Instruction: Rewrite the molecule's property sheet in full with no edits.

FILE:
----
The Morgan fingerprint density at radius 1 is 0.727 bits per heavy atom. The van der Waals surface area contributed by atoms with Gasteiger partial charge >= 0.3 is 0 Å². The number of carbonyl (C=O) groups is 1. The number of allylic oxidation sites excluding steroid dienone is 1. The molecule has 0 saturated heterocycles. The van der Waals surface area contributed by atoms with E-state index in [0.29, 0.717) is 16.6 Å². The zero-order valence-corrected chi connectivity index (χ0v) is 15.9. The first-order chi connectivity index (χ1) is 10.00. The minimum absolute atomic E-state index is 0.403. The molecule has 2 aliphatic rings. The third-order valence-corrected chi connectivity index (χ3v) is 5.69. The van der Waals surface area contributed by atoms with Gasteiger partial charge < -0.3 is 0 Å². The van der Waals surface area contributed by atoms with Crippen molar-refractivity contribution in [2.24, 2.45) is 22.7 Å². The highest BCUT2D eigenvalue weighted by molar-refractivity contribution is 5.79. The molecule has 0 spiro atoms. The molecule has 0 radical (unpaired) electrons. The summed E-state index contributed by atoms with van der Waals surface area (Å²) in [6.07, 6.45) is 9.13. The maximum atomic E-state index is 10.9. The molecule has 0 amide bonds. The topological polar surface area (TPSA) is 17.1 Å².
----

The Morgan fingerprint density at radius 1 is 0.727 bits per heavy atom. The van der Waals surface area contributed by atoms with Gasteiger partial charge >= 0.3 is 0 Å². The number of carbonyl (C=O) groups is 1. The number of allylic oxidation sites excluding steroid dienone is 1. The molecule has 0 saturated heterocycles. The van der Waals surface area contributed by atoms with E-state index in [0.29, 0.717) is 16.6 Å². The zero-order valence-corrected chi connectivity index (χ0v) is 15.9. The first-order chi connectivity index (χ1) is 10.00. The minimum absolute atomic E-state index is 0.403. The molecule has 2 aliphatic rings. The third-order valence-corrected chi connectivity index (χ3v) is 5.69. The van der Waals surface area contributed by atoms with Gasteiger partial charge < -0.3 is 0 Å². The van der Waals surface area contributed by atoms with Crippen molar-refractivity contribution in [2.24, 2.45) is 22.7 Å². The highest BCUT2D eigenvalue weighted by molar-refractivity contribution is 5.79. The molecule has 0 spiro atoms. The molecule has 0 radical (unpaired) electrons. The summed E-state index contributed by atoms with van der Waals surface area (Å²) in [6.07, 6.45) is 9.13. The maximum atomic E-state index is 10.9. The molecule has 0 amide bonds. The topological polar surface area (TPSA) is 17.1 Å².